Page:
Spanish Immersion Popular in Minnesota Schools

Dual language immersion and bilingual programs are not limited to border states with large Latino populations such as Texas and California. They are gradually growing in number in states with much smaller Latino populations, such as Minnesota.

According to the Minnesota Department of Education, in 2011-12 there were 56,751 Latino students enrolled in grades K-12 — or about 7 percent of the state’s public school students.

The Minneapolis Star Tribune reports that demographic changes in some communities are contributing toward the trend. In Hopkins, Minn., the number of Latino students has doubled in the last decade. Districts with growing diversity such as Hopkins, Richfield and Roseville are starting two-way dual language programs that serve both English language learners  dominant in Spanish and English proficient students.

But they also are growing because of demand among parents and a desire to equip students with the skills to compete in a global society.

The newspaper reports that of about 85 immersion programs in the state more than half are Spanish-language, and most are based in elementary schools. The Minnesota Advocates for Immersion Networks keeps a list of language immersion programs in the state. The Center for Advanced Research on Language Acquisition (CARLA) at the University of Minnesota conducts research on programs. It is one of the U.S. Department of Education’s National Language Resource Centers.

Parent Nelson Peralta, an immigration attorney who is bilingual, said the Minneapolis immersion program helps his sixth-grade son.

“It would be great to see these options across the state,” Peralta told the Star Tribune. “It would make Minnesota stronger.”

When writing about dual language programs, consider thinking outside the box. Explore dual languages programs in suburbs and smaller cities, and not only in the inner city. You may be surprised to discover which schools and school districts are more likely to embrace such programs.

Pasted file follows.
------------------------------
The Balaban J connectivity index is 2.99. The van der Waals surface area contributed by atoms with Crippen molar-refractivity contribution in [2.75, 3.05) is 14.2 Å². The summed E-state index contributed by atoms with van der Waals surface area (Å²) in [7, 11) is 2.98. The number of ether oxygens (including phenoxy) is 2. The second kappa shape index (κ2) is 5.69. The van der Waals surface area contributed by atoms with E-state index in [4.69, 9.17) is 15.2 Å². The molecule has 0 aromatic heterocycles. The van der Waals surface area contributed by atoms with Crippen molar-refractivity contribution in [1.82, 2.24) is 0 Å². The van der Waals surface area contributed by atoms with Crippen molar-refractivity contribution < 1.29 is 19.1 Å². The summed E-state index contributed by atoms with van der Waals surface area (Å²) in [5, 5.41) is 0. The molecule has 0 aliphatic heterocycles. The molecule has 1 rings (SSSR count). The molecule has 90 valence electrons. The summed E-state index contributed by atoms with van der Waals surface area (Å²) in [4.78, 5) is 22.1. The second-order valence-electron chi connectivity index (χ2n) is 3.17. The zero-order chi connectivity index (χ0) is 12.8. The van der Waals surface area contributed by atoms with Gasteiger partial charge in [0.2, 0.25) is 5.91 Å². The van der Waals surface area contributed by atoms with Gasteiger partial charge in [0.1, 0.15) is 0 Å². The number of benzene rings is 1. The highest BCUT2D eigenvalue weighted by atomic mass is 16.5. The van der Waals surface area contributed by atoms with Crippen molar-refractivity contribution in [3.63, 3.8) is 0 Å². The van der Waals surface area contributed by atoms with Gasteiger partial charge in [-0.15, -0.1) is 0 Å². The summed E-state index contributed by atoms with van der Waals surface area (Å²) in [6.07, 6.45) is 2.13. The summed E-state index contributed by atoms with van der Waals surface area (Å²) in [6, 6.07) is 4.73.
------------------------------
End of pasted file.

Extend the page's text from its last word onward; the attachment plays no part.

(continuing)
Related Links:

– “Surge in immersion programs spreads,” Minneapolis Star Tribune. 

– University of Minnesota Center for Advanced Research on Language Acquisition (CARLA)

– Minnesota Advocates for Immersion Network

– “Little Canada Elementary dual-language aim: smarter, bilingual kids,” St. Paul Pioneer Press. 

Minn. “TORCH” Program Supports Latino High School Students

Some years ago, a disturbingly high dropout rate among Latino students attending Northfield High School in Minnesota alarmed teachers and spurred them to take action. In 2004, the Latino graduation rate was 36 percent.

Minnesota Public Radio reports that the dropout problem resulted in the creation of a program targeting Latino students in 2005 known as  TORCH, or Tackling Obstacles and Raising College Hopes, aimed at improving graduation and college enrollment rates.

The program was started with a $40,000 grant from the state’s Office of Higher Education, reports the Minneapolis Star Tribune. It is funded with grants totaling about $100,000 per year, according to MPR.

TORCH leaders say the Latino graduation rate at the high school is now 90 percent and that so far 70 students participating in the program have graduated. Half of the alumni are enrolled in college. Program coordinator Beth Berry told MPR that she helped start program after feeling concerned that students were dropping out of school to work.

Students begin receiving individual after-school mentoring and tutoring, in addition to other programming. College students from the city’s St. Olaf College and Carleton College often mentor students. The program now has about 350 students, 50 of whom are in college. So far, 49 TORCH students have received a college degree or two-year certificate, MPR reports.

High school senior Frank Calvario told MPR News that the program helped improve his grades.

“It gives Hispanic students that sense of having control of what they’re going to do with their lives afterwards,” he said.

Other school districts are taking note. Just 20 minutes down the road, the Faribault school system is trying to replicate the model.

The students’ success is also drawing accolades elsewhere in the state. Minn. Sen. Al Franken stopped by to meet with students. In October, the Minneapolis Star Tribune published an editorial praising the program.

Related Links:

– “Northfield program shrinks Latino achievement gap,” Minnesota Public Radio (MPR) News. 

Northfield TORCH (Tackling Obstacles and Raising College Hopes).

– “Editorial: Northfield closes achievement gap,” Minneapolis Star Tribune.